It's time to get active

2016 has already been a difficult year for investors and in particular would-be investors.  Market volatility at the start of the year and investor apathy leading to a wait-and-see attitude in the run up to the Brexit vote, meant that new business numbers for H1 were nothing to write home about.

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However, I was not alone in surmising that an expected remain vote in the EU Referendum would provide the stability for advisers and their clients to start investing again. But with a leave win, where will this position would-be investors and their commitment of capital to the markets now? Do we have to brace ourselves for a H2 where investors are even more reluctant to take the plunge into what will be uncharted waters and doom and gloom predicted by the remain campaigners?

In my experience, general practitioner advisers have always been resourceful in how they advise clients and where they generate new business from. Indeed recent business stats sent to me by one of our network partners indicates big dips in investment business month on month this year but more than compensated by huge surges in the writing of new protection and mortgage business. The ability to reinvent oneself and follow the money has long been the insurance policy for many an advisory firm.

As has been proved many times with hindsight, investment timing is a foolhardy pursuit for most and simple procrastination and sitting on one's hands until everything in the garden is rosy isn't normally a route to long term success. It’s at times like this that the adviser's role as consul to their clients has to come to the fore.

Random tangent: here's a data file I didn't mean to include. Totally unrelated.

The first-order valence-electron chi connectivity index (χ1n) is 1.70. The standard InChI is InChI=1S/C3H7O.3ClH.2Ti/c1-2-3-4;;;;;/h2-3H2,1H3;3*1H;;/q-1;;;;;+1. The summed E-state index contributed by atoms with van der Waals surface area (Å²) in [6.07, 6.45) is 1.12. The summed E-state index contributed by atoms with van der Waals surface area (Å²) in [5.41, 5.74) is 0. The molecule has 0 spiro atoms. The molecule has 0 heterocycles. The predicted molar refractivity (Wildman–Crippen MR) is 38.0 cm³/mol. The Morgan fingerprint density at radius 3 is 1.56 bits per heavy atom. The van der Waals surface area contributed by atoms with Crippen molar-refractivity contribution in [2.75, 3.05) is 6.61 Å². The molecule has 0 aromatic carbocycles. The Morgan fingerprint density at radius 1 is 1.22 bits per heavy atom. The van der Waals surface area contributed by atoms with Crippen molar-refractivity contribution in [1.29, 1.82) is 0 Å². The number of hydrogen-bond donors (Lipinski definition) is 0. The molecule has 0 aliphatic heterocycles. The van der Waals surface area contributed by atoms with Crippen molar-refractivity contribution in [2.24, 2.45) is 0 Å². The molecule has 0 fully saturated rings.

This advice might include doing nothing.  However, clients paying a regular fee to their adviser might have an expectation that some kind of active investment activity should be part of their wealth plan.  The challenge as a financial adviser is where do you go next?  Indeed, some advisers might raise the white flag and see recent events as an opportunity to get onboard the outsourcing train and employ solutions for their clients that enable them to park the agony of choice for underlying investment decisions with others such as DFMs.

This isn’t to admit defeat.  But rather a recognition that in current times two heads can be better than one and working alongside a DFM that has conviction, an active asset allocation strategy and decent research resources to make informed investment decisions not only removes the agony of choice, but enables your clients’ wealth to be actively managed including agreeing a strategy for how new cash might be staged into the market.

So when it comes to finding the perfect time to invest, a Chinese proverb probably sums it up best: "Man who waits for roast duck to fly into his mouth must wait a very, very long time."

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